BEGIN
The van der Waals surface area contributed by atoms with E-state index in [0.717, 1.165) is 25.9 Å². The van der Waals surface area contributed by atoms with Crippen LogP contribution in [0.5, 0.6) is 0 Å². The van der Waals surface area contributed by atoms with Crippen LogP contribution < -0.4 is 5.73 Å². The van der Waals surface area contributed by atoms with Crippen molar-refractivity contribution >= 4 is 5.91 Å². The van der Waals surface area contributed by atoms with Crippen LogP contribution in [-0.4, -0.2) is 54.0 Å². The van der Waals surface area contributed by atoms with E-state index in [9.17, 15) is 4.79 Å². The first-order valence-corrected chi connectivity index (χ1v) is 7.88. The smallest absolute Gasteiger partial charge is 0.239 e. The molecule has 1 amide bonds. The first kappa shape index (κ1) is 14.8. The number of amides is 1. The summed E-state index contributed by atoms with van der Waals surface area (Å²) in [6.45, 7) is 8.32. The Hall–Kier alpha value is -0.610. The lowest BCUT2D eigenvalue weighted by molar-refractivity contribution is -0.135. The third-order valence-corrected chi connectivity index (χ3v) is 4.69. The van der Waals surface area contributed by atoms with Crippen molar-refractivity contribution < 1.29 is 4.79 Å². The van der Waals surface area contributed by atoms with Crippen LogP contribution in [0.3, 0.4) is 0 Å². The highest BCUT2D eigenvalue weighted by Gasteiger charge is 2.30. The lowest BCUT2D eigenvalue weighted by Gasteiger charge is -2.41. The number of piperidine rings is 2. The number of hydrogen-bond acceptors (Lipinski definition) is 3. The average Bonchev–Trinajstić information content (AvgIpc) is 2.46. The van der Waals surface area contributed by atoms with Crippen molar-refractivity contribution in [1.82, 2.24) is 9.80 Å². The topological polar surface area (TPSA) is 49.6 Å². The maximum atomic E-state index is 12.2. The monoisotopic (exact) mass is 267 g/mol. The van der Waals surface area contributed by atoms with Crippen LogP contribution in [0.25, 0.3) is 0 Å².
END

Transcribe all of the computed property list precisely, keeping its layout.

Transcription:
The van der Waals surface area contributed by atoms with E-state index in [0.717, 1.165) is 25.9 Å². The van der Waals surface area contributed by atoms with Crippen LogP contribution in [0.5, 0.6) is 0 Å². The van der Waals surface area contributed by atoms with Crippen LogP contribution < -0.4 is 5.73 Å². The van der Waals surface area contributed by atoms with Crippen molar-refractivity contribution >= 4 is 5.91 Å². The van der Waals surface area contributed by atoms with Crippen LogP contribution in [-0.4, -0.2) is 54.0 Å². The van der Waals surface area contributed by atoms with E-state index in [9.17, 15) is 4.79 Å². The first-order valence-corrected chi connectivity index (χ1v) is 7.88. The smallest absolute Gasteiger partial charge is 0.239 e. The molecule has 1 amide bonds. The first kappa shape index (κ1) is 14.8. The number of amides is 1. The summed E-state index contributed by atoms with van der Waals surface area (Å²) in [6.45, 7) is 8.32. The Hall–Kier alpha value is -0.610. The lowest BCUT2D eigenvalue weighted by molar-refractivity contribution is -0.135. The third-order valence-corrected chi connectivity index (χ3v) is 4.69. The van der Waals surface area contributed by atoms with Crippen molar-refractivity contribution < 1.29 is 4.79 Å². The van der Waals surface area contributed by atoms with Crippen LogP contribution in [0.3, 0.4) is 0 Å². The highest BCUT2D eigenvalue weighted by Gasteiger charge is 2.30. The lowest BCUT2D eigenvalue weighted by Gasteiger charge is -2.41. The number of piperidine rings is 2. The number of hydrogen-bond acceptors (Lipinski definition) is 3. The average Bonchev–Trinajstić information content (AvgIpc) is 2.46. The van der Waals surface area contributed by atoms with Crippen molar-refractivity contribution in [1.82, 2.24) is 9.80 Å². The topological polar surface area (TPSA) is 49.6 Å². The maximum atomic E-state index is 12.2. The monoisotopic (exact) mass is 267 g/mol. The van der Waals surface area contributed by atoms with Crippen LogP contribution in [0.25, 0.3) is 0 Å².